The New York Yankees must bypass, at all costs, any and all bait that involves selling their farm for proven yet deteriorating superstars. 

It has been rumored that the Pittsburgh Pirates will be shopping the 2013 National League MVP, Andrew McCutchen. A man that could possibly fix the New York Yankees‘ offensive woes.

Sure, the 29-year old has a career .869 OPS, five All-Star appearances, four silver slugger awards, and a gold glove award but he did not perform at that dominant level in 2016.

In 153 games, McCutchen slashed .256/.336/.430 with an OPS of .766 (all career-lows) and set a career high in strikeouts. He did, however, keep up the power numbers with 24 home runs and 26 doubles.

As mentioned, there are rumors that feature the Pirates trying to ship the face of their franchise, especially with hot centerfield prospect Austin Meadows‘ stellar year (48 XBH in 87 games between three levels in 2016).

Despite the slow year, however, don’t think for a second that Pittsburgh’s price will be put on clearance, even if the probability of bringing him back at the end of 2017 are slender.

With that said, just think of how astronomical the package to acquire a former MVP would be.

It’s almost guaranteed, with a superstar like McCutchen, that a top tier pitching and position prospect would have to be shipped to Pittsburgh.

To go off that last point, according to Joe Pantorno of Bleacher Report, it would take two “good” prospects to make this deal happen and New York has plenty of those.

The Yankees have highly touted guys like Justus Sheffield, Domingo Acevedo, and James Kaprielian — just to name a few. According to MLB Pipeline, these three are the top three pitching prospects and all are forecasted to maintain spots towards the top of the pitching staff in the future.

Then, considering the fact that the Pirates have just one outfield prospect (Meadows) in their team’s top-10 ranking, they’ll probably require the services of Clint Frazier, New York’s top prospect.

Now, on one hand, you can think this deal could be too good to be true. Yes, the asking price of a Sheffield/Kapriellian with Frazier is an abrupt one but you are getting a proven star for no long-term commitment — besides a team option for 2018.

If Cashman gets his way and receives the All-Star version of McCutchen, this deal is a steal. But what if it goes incredibly south?

Still, to this day, the Yankees are feeling the pain left by going all in on what a star “used” to be.

Example number one: Jacoby Ellsbury. Finished second in the American League MVP voting in 2011 and owned a career .297/.350/.439 slash line with 241 stolen bases before coming to New York in 2014 on a seven year, $153-million contract.

The Yankees’ plan was to recapture the magic Ellsbury had back in 2011 when he joined the 30/30/30 club. Unfortunately, his batting average in the Bronx is 33 points lower than it was in Boston while his OPS also declined by 81 points.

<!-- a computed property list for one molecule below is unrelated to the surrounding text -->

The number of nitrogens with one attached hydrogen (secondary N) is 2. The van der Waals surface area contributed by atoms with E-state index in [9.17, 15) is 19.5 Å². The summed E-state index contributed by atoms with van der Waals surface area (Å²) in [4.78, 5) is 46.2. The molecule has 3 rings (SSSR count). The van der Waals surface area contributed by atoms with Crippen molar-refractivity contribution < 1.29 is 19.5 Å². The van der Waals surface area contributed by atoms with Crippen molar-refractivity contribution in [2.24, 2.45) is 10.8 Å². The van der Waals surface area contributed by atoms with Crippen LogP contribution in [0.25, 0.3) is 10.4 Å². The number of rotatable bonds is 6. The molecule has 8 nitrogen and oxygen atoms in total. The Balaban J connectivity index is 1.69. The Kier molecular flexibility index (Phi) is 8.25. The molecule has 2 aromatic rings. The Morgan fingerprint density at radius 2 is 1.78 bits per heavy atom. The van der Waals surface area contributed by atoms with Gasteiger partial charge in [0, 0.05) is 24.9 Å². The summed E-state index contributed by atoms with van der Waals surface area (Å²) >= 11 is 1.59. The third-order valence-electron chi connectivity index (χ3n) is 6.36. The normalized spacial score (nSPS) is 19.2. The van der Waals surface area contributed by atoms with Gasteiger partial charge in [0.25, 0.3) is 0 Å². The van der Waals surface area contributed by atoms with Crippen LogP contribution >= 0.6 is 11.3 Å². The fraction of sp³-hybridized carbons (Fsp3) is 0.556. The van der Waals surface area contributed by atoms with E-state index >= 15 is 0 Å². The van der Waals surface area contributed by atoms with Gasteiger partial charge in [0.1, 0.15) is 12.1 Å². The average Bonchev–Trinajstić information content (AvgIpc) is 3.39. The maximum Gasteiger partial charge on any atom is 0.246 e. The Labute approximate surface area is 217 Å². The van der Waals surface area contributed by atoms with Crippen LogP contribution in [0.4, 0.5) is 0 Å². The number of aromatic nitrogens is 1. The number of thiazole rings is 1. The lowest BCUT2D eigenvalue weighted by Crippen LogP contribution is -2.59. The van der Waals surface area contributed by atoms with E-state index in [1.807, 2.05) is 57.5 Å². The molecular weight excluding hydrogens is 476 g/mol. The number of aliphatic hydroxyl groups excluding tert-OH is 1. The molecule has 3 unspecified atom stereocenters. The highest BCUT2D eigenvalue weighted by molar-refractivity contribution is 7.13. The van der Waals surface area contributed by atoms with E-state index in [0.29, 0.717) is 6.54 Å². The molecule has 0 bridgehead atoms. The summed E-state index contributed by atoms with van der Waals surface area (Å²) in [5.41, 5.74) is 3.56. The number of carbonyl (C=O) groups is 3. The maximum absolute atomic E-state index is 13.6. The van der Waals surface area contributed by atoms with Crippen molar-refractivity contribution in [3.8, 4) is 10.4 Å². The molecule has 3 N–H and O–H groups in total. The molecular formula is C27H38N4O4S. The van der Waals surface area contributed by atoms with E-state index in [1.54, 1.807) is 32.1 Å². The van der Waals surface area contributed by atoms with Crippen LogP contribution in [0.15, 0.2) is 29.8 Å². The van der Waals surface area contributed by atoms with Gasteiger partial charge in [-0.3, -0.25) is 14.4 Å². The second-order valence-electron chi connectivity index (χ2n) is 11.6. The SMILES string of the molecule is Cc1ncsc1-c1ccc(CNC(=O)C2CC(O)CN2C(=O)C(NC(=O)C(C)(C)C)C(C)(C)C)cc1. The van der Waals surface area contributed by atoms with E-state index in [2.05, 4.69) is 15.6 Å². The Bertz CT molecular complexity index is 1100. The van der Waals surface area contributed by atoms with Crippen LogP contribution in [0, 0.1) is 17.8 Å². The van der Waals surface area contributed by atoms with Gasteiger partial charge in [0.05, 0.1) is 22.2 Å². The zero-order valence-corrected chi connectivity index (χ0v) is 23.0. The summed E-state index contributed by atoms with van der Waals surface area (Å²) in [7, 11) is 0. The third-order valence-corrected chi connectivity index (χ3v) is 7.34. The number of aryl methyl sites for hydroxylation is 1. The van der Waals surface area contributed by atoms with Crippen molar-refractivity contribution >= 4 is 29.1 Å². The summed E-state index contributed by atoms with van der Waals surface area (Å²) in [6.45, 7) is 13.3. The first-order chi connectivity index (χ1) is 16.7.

Example number two: Chase Headley.

Cashman traded for the third baseman in 2014 hoping that he could transfer his 31 homers and 115 RBI from back in 2012 to the AL. He even dismissed the fact that was batting a mere .221 with a 26% strikeout rate before trading for him.

Then, after Headley batting a respectful .262 in the second half in the Bronx, he was inked to a four-year, $53-million contract.

Through the first two years of that deal, he has yet to match his home run or RBI total from 2012, where he put up numbers the Yankees were hoping he could put up in Pinstripes.

The moral of the story is, this organization has a history of taking risks on former stars by dismissing their contemporary struggles for that slim chance they could be that player again only to later discover that they certainly aren’t.

Now, although a long-term dilemma of an ugly contract isn’t in play, a gamble and failure on McCutchen be much worse. 

If McCutchen doesn’t become his All-Star self, the Yankees would have wasted a year on a past-his-prime player at the cost of two highly touted prospects that are expected to land in the Bronx by 2018.

It’s a battle between the Angel (future) vs Devil (present). Any fan would love to see their Bombers win now, but the franchise is on an incredibly upward trend thanks to their reinforced farm system and a move like this won’t make the 2017 team a winning one.

It could sell some jerseys and some seats, but the Yankees are more than one right-handed hitter away from being championship-caliber. A lot still needs to go their way, and more.

This is still a rebuilding team and there’s absolutely no need to gamble it all away and potentially destroy the halfway completed infrastructure. Patience is a virtue.

Christian Kouroupakis covers the New York Yankees for ESNY. Interact with him and view his daily work by “liking” his facebook page and follow him on Twitter. All statistics are courtesy of Baseball unless otherwise noted. Don’t hesitate to shoot him an email with any questions, criticisms, or concerns.